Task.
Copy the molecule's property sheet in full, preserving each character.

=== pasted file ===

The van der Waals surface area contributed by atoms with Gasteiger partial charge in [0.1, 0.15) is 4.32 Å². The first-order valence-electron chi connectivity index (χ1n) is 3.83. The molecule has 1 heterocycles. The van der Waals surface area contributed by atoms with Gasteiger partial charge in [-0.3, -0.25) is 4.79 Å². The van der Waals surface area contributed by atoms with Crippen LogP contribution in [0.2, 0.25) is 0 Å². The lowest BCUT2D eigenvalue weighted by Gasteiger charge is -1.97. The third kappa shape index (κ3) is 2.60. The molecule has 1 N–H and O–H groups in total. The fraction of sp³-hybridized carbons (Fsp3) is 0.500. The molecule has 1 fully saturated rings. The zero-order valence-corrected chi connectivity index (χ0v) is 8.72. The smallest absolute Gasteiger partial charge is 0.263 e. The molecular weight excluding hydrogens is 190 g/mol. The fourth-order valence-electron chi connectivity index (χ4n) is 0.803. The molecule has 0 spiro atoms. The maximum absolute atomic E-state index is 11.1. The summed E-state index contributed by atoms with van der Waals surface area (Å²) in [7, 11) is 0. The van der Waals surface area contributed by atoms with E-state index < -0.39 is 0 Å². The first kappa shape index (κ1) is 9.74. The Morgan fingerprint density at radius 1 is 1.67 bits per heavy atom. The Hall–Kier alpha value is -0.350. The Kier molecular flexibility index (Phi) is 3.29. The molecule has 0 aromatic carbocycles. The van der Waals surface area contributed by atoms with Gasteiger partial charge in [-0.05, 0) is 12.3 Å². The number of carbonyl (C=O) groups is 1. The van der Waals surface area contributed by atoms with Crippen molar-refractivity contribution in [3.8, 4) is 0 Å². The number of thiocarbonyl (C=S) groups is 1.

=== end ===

The van der Waals surface area contributed by atoms with Gasteiger partial charge in [0.1, 0.15) is 4.32 Å². The first-order valence-electron chi connectivity index (χ1n) is 3.83. The molecule has 1 heterocycles. The van der Waals surface area contributed by atoms with Gasteiger partial charge in [-0.3, -0.25) is 4.79 Å². The van der Waals surface area contributed by atoms with Crippen LogP contribution in [0.2, 0.25) is 0 Å². The lowest BCUT2D eigenvalue weighted by Gasteiger charge is -1.97. The third kappa shape index (κ3) is 2.60. The molecule has 1 N–H and O–H groups in total. The fraction of sp³-hybridized carbons (Fsp3) is 0.500. The molecule has 1 fully saturated rings. The zero-order valence-corrected chi connectivity index (χ0v) is 8.72. The smallest absolute Gasteiger partial charge is 0.263 e. The molecular weight excluding hydrogens is 190 g/mol. The fourth-order valence-electron chi connectivity index (χ4n) is 0.803. The molecule has 0 spiro atoms. The maximum absolute atomic E-state index is 11.1. The summed E-state index contributed by atoms with van der Waals surface area (Å²) in [7, 11) is 0. The van der Waals surface area contributed by atoms with E-state index < -0.39 is 0 Å². The first kappa shape index (κ1) is 9.74. The Morgan fingerprint density at radius 1 is 1.67 bits per heavy atom. The Hall–Kier alpha value is -0.350. The Kier molecular flexibility index (Phi) is 3.29. The molecule has 0 aromatic carbocycles. The van der Waals surface area contributed by atoms with Gasteiger partial charge in [-0.05, 0) is 12.3 Å². The number of carbonyl (C=O) groups is 1. The van der Waals surface area contributed by atoms with Crippen molar-refractivity contribution in [3.8, 4) is 0 Å². The number of thiocarbonyl (C=S) groups is 1.